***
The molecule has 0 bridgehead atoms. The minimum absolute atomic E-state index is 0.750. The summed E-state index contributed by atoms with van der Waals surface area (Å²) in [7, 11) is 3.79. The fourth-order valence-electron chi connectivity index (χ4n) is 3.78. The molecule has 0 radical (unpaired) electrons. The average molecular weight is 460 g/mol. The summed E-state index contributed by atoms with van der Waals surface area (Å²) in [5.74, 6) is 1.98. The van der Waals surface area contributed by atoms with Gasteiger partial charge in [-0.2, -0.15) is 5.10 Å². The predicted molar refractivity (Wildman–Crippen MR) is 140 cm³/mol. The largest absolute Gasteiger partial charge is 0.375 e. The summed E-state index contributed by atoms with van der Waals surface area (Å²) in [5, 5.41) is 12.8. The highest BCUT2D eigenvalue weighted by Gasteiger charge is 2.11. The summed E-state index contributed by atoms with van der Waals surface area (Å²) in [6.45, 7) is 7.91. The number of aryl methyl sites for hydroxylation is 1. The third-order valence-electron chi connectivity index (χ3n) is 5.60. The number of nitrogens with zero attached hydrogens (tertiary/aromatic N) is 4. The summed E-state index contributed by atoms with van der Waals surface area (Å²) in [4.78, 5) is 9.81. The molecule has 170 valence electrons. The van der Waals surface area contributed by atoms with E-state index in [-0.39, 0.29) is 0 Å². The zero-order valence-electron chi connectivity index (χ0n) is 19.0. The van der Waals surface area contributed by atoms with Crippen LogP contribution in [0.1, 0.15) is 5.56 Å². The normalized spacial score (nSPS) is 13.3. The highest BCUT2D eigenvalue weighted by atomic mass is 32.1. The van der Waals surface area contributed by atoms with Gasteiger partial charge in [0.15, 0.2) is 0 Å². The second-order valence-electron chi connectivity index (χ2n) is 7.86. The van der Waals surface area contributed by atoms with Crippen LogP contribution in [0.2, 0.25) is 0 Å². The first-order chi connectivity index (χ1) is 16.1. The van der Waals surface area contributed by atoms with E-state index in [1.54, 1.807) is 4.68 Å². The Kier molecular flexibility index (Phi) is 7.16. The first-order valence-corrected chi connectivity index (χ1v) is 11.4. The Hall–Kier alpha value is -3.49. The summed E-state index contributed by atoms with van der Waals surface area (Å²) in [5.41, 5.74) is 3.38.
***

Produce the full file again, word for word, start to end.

The molecule has 0 bridgehead atoms. The minimum absolute atomic E-state index is 0.750. The summed E-state index contributed by atoms with van der Waals surface area (Å²) in [7, 11) is 3.79. The fourth-order valence-electron chi connectivity index (χ4n) is 3.78. The molecule has 0 radical (unpaired) electrons. The average molecular weight is 460 g/mol. The summed E-state index contributed by atoms with van der Waals surface area (Å²) in [5.74, 6) is 1.98. The van der Waals surface area contributed by atoms with Gasteiger partial charge in [-0.2, -0.15) is 5.10 Å². The predicted molar refractivity (Wildman–Crippen MR) is 140 cm³/mol. The largest absolute Gasteiger partial charge is 0.375 e. The summed E-state index contributed by atoms with van der Waals surface area (Å²) in [5, 5.41) is 12.8. The highest BCUT2D eigenvalue weighted by Gasteiger charge is 2.11. The summed E-state index contributed by atoms with van der Waals surface area (Å²) in [6.45, 7) is 7.91. The number of aryl methyl sites for hydroxylation is 1. The third-order valence-electron chi connectivity index (χ3n) is 5.60. The number of nitrogens with zero attached hydrogens (tertiary/aromatic N) is 4. The summed E-state index contributed by atoms with van der Waals surface area (Å²) in [4.78, 5) is 9.81. The molecule has 170 valence electrons. The van der Waals surface area contributed by atoms with E-state index in [-0.39, 0.29) is 0 Å². The zero-order valence-electron chi connectivity index (χ0n) is 19.0. The van der Waals surface area contributed by atoms with Crippen LogP contribution in [0.1, 0.15) is 5.56 Å². The normalized spacial score (nSPS) is 13.3. The highest BCUT2D eigenvalue weighted by atomic mass is 32.1. The van der Waals surface area contributed by atoms with Gasteiger partial charge in [0.15, 0.2) is 0 Å². The second-order valence-electron chi connectivity index (χ2n) is 7.86. The van der Waals surface area contributed by atoms with Crippen LogP contribution in [0.2, 0.25) is 0 Å². The first-order chi connectivity index (χ1) is 16.1. The van der Waals surface area contributed by atoms with E-state index in [1.54, 1.807) is 4.68 Å². The Kier molecular flexibility index (Phi) is 7.16. The first-order valence-corrected chi connectivity index (χ1v) is 11.4. The Hall–Kier alpha value is -3.49. The summed E-state index contributed by atoms with van der Waals surface area (Å²) in [5.41, 5.74) is 3.38.